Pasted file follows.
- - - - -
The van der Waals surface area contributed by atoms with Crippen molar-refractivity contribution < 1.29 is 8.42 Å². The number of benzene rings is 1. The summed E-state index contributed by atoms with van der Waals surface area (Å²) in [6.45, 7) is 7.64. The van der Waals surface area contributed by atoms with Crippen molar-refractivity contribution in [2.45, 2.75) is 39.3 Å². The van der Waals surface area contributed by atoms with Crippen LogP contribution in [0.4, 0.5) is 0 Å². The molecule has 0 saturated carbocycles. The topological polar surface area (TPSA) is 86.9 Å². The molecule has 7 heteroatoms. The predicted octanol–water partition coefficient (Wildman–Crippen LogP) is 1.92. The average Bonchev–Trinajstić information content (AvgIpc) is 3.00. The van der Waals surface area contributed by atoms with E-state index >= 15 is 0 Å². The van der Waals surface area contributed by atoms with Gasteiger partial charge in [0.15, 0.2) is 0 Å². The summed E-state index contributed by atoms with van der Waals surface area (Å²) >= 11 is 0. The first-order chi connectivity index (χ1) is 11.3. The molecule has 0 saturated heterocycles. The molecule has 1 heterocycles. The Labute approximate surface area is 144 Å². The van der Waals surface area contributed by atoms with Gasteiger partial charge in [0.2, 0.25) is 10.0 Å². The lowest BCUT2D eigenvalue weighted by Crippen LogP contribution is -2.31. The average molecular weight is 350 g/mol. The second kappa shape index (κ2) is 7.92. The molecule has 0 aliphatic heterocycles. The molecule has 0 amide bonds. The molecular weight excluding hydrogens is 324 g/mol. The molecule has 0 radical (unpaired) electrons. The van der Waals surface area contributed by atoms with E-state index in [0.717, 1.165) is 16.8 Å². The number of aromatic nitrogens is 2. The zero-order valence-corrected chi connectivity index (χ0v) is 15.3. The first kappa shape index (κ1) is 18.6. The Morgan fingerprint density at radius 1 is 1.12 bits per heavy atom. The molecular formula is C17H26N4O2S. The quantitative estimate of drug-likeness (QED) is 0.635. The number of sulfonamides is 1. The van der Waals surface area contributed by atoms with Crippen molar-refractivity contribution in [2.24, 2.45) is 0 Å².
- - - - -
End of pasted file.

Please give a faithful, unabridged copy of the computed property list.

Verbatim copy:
The van der Waals surface area contributed by atoms with Crippen molar-refractivity contribution < 1.29 is 8.42 Å². The number of benzene rings is 1. The summed E-state index contributed by atoms with van der Waals surface area (Å²) in [6.45, 7) is 7.64. The van der Waals surface area contributed by atoms with Crippen molar-refractivity contribution in [2.45, 2.75) is 39.3 Å². The van der Waals surface area contributed by atoms with Crippen LogP contribution in [0.4, 0.5) is 0 Å². The molecule has 0 saturated carbocycles. The topological polar surface area (TPSA) is 86.9 Å². The molecule has 7 heteroatoms. The predicted octanol–water partition coefficient (Wildman–Crippen LogP) is 1.92. The average Bonchev–Trinajstić information content (AvgIpc) is 3.00. The van der Waals surface area contributed by atoms with E-state index >= 15 is 0 Å². The van der Waals surface area contributed by atoms with Gasteiger partial charge in [0.15, 0.2) is 0 Å². The summed E-state index contributed by atoms with van der Waals surface area (Å²) >= 11 is 0. The first-order chi connectivity index (χ1) is 11.3. The molecule has 0 saturated heterocycles. The molecule has 1 heterocycles. The Labute approximate surface area is 144 Å². The van der Waals surface area contributed by atoms with Gasteiger partial charge in [0.2, 0.25) is 10.0 Å². The lowest BCUT2D eigenvalue weighted by Crippen LogP contribution is -2.31. The average molecular weight is 350 g/mol. The second kappa shape index (κ2) is 7.92. The molecule has 0 aliphatic heterocycles. The molecule has 0 amide bonds. The molecular weight excluding hydrogens is 324 g/mol. The molecule has 0 radical (unpaired) electrons. The van der Waals surface area contributed by atoms with E-state index in [0.717, 1.165) is 16.8 Å². The number of aromatic nitrogens is 2. The zero-order valence-corrected chi connectivity index (χ0v) is 15.3. The first kappa shape index (κ1) is 18.6. The Morgan fingerprint density at radius 1 is 1.12 bits per heavy atom. The molecular formula is C17H26N4O2S. The quantitative estimate of drug-likeness (QED) is 0.635. The number of sulfonamides is 1. The van der Waals surface area contributed by atoms with Crippen molar-refractivity contribution in [2.24, 2.45) is 0 Å².